Two growing seasons of South Florida – but what to grow in the summer?

Summer season vegetable growing in South Florida is not as hard as it might seem!

Photo Credit: David Stack

Florida gardeners have just proudly shared gorgeous photos of their Winter crops: kales, choi, tomatoes, herbs, etc. – harvested the last plants before the rainy season hits and… now what?

Most people think that Florida vegetable gardeners don’t have much to choose from in the summer months: it’s too hot, too humid, veggies get fungus and disease. Now come super fruit like mangoes and avocados, and everyone is forgetting to eat their greens. This can change if you discover the wonderful world of gourds and other cucurbits, as well as perennial spinaches, and a whole new dimension to veggie gardening in Florida will open to you!


Photo Credit: David Stack

This hot-loving vegetable is great in curries and stews. Young pods can also be eaten raw fresh from the plant. Make sure you harvest them daily, as the pods mature very quickly and become chewy.

Edible perennials / leafy greens

There are several edible leafy plants successfully growing in South Florida year round with little to no care. They are widely termed as “perennial spinaches”, though many of them are not even related to the common Northern spinach. These plants are gaining popularity in home gardens as they contain lots of phytonutrients and don’t require special soil or raised beds. Some of the options include Okinawa, Longevity and Surinam Spinach.


Photo Credit: David Stack
Gourds/squashes/pumpkins and Beans

There are lots of gourds that grow amazingly well in South Florida. Many of them are cultivated in Asia and Africa as important vegetable crops, however, they are less well known here in Florida. The taste of most gourds is neutral, they can be cooked in soups, curries, stews or even eaten raw like zucchini. Bitter gourd/melon is definitely an acquired taste because, well, it’s quite bitter! Young pumpkin shoots are edible and are widely used in Asian countries like India and Nepal as a green vegetable for cooking curries and soups. A whole variety of interesting beans can be grown in the summer – consider winged bean, Thai purple yard long bean or Chinese python snake bean (in the photo) for an added interest in your summer garden.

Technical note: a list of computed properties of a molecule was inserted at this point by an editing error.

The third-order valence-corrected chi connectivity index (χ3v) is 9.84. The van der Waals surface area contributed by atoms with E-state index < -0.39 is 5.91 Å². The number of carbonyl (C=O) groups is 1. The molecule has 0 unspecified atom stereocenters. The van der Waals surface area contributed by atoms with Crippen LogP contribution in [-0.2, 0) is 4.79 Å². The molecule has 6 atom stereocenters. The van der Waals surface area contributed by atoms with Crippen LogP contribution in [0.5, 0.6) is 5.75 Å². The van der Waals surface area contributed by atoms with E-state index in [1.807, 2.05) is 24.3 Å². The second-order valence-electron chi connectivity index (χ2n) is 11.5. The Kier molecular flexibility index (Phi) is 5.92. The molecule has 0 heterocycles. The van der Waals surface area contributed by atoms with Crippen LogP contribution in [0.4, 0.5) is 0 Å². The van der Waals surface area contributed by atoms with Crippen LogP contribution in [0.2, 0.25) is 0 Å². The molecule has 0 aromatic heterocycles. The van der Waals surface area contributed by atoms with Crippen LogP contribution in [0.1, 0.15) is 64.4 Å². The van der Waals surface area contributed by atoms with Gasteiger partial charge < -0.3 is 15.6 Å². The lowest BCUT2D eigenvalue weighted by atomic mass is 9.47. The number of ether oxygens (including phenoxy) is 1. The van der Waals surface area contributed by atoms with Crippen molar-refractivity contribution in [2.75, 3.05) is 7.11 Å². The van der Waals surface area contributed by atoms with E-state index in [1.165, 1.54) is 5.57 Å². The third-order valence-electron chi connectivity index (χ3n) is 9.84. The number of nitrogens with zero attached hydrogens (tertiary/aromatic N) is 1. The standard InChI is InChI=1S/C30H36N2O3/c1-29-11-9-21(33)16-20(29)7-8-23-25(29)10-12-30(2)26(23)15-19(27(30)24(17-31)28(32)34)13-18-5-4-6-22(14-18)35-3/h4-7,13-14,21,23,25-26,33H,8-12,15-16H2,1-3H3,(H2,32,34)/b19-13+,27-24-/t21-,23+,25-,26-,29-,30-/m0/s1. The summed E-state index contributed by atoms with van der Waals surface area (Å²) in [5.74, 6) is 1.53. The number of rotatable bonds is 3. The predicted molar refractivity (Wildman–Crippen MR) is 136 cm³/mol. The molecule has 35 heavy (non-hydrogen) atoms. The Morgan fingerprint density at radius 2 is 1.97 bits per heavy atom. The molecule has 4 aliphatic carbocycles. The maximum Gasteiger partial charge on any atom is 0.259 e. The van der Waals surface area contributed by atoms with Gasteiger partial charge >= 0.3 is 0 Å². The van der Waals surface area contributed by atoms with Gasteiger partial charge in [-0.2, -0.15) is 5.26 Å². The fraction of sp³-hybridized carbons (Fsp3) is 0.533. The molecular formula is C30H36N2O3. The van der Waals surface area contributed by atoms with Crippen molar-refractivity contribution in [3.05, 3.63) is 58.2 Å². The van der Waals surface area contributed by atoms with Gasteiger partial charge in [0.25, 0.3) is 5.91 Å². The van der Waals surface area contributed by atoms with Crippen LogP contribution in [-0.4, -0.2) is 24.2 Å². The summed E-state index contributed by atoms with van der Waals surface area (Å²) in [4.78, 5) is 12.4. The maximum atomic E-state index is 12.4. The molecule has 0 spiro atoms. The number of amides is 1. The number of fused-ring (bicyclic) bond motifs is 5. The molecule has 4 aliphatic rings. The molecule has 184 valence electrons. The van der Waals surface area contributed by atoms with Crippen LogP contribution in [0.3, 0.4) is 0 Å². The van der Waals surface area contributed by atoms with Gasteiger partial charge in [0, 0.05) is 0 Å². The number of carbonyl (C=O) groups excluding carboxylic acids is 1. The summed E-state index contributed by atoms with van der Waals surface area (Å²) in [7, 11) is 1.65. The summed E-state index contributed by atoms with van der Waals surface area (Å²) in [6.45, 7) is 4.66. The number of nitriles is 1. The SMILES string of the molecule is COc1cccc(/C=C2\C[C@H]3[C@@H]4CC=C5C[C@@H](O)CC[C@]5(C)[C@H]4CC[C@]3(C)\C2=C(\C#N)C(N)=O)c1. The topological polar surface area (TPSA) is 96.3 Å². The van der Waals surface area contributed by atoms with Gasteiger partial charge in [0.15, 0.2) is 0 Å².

Root Vegetables & rhizomatous herbs

Sweet potatoes can be grown all summer long in South Florida. They grow from “slips” – shoots that emerge from a tuber – just like “eyes” of a regular potato, or from cuttings that are very easy to root. Sweet potato is related to Morning glory and Moonflower and is an attractive ground-cover that grows year round. Young shoots are edible and can be eaten as a leafy vegetable.

Turmerics and gingers that have been dormant in Winter are starting to wake up just about now. This is the best time to start growing them, you could easily find turmeric and ginger rhizomes in a grocery store – if they have viable buds, they will grow in your garden.

You can also grow culinary herbs like Cuban oregano and Culantro during South Florida summer. For an expanded list of veggies you can grow in the summer, click here. For specific planting dates, please refer to the Planting Calendar for South Florida.

Where to buy seeds/plants

As a general rule, you can collect and plant seed from your own or store-bought fruit if the variety is marked heirloom. These plants have not undergone any hybridization, come true to parent and will keep producing the same fruit/crop year after year. Many commercially grown varieties are hybrids; therefore plants grown from those seeds may or may not be the same as the parent plant, so look out for heirlooms for dependable seeds.

The perennial spinaches mentioned above are propagated from cuttings. Local gardening club members will surely have them to share or trade, as these are the easiest to grow. You can also find them for sale at local farms, food cooperatives, or at county events like local plant sales. As for quality seeds, there are several resources online that sell heirloom seeds. This seed purchase guide might be helpful.

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Posted: May 1, 2020

Tags: Master Gardener

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